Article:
The characters were lovable, the friendships were wholesome and had a found family vibe that worked perfectly for them.

I loved seeing Nick change for the better. All the bad things he did, he realized his mistakes and while nothing can change the past he tried his best to be better to apologize to those he could, not to feel better about himself but so they knew he was sorry, that it was wrong and something they didn’t deserve.

Michael’s parents were so amazing. So nice, funny, and kind. I’ve never read about a high school party happening while the parents were there and it be perfectly normal. I absolutely loved it.

I loved the pacing of the story, the hurt/comfort that brought the plot into full color. It was just a great book with a lovely message.

The way things worked, the way Nick found his self confidence and was able to be authentic to himself, the friendships made, were done so well. The ending was beautiful and I’m so happy to have read this.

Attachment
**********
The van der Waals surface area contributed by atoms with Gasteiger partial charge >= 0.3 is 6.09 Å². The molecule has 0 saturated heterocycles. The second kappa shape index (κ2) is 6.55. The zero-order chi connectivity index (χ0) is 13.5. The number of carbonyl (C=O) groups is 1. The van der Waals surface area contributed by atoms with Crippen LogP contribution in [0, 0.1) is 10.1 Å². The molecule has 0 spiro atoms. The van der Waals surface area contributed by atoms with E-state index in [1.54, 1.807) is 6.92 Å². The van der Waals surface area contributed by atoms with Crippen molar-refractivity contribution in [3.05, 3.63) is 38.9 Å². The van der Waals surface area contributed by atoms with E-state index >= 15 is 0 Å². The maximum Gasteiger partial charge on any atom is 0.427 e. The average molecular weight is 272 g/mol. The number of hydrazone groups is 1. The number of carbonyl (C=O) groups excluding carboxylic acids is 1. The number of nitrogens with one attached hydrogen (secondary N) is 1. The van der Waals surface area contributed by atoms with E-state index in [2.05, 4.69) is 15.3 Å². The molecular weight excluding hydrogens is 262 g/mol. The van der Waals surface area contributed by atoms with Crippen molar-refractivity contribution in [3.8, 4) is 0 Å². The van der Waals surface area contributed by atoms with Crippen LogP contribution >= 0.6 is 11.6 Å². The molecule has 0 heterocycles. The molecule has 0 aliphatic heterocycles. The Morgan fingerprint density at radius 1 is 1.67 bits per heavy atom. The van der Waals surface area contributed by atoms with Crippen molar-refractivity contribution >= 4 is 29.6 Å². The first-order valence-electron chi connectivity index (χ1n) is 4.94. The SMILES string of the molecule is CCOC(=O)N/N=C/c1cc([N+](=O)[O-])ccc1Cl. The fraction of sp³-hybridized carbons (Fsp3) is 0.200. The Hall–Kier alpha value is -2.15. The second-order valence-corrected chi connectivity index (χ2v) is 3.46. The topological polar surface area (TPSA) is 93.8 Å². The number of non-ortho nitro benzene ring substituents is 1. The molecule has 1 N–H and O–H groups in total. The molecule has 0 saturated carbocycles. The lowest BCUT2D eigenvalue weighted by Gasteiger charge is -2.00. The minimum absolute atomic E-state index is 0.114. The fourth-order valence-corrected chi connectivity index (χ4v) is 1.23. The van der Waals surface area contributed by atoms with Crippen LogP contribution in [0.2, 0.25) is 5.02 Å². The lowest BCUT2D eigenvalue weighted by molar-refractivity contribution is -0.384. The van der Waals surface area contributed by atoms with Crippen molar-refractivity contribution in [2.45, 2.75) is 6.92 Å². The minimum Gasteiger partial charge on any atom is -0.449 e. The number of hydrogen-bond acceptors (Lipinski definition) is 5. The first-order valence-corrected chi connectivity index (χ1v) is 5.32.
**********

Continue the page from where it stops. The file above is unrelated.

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Redemption? Check

High School Musical? Check

Frenemies? Check

Forgiveness? Maybe

Donick Walsh and the Reset Button will take you on a rollercoaster ride of feelings, from self-doubt to heartbreak to happiness and back again.

Donick's path will not be easy, and the stories behind his past are often deplorable, but he'll find support he hadn't anticipated and a future he couldn't have dreamed of.

My biggest struggle with the book was having a stopping place to sleep! From page one, you're captured in Donick's story and need to know how the story ends. Don't be like me and start the book after dinner, or you're gonna be reaching for the caffeine the next day.

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Definitely, of the books I have been able to read thanks to NetGalley this is my favorite.

I really like atonement stories and I think the author knew how to handle that theme very well. Donick takes responsibility for his past actions, not just "feeling bad" but seeking to make amends to those he hurt.

The evolution of her relationship with Michael was also the right one, although I would have liked a kiss at the end and not just the promise of a tomorrow for them.

What I didn't like was the way Michael's friends invalidated his emotions about Donick.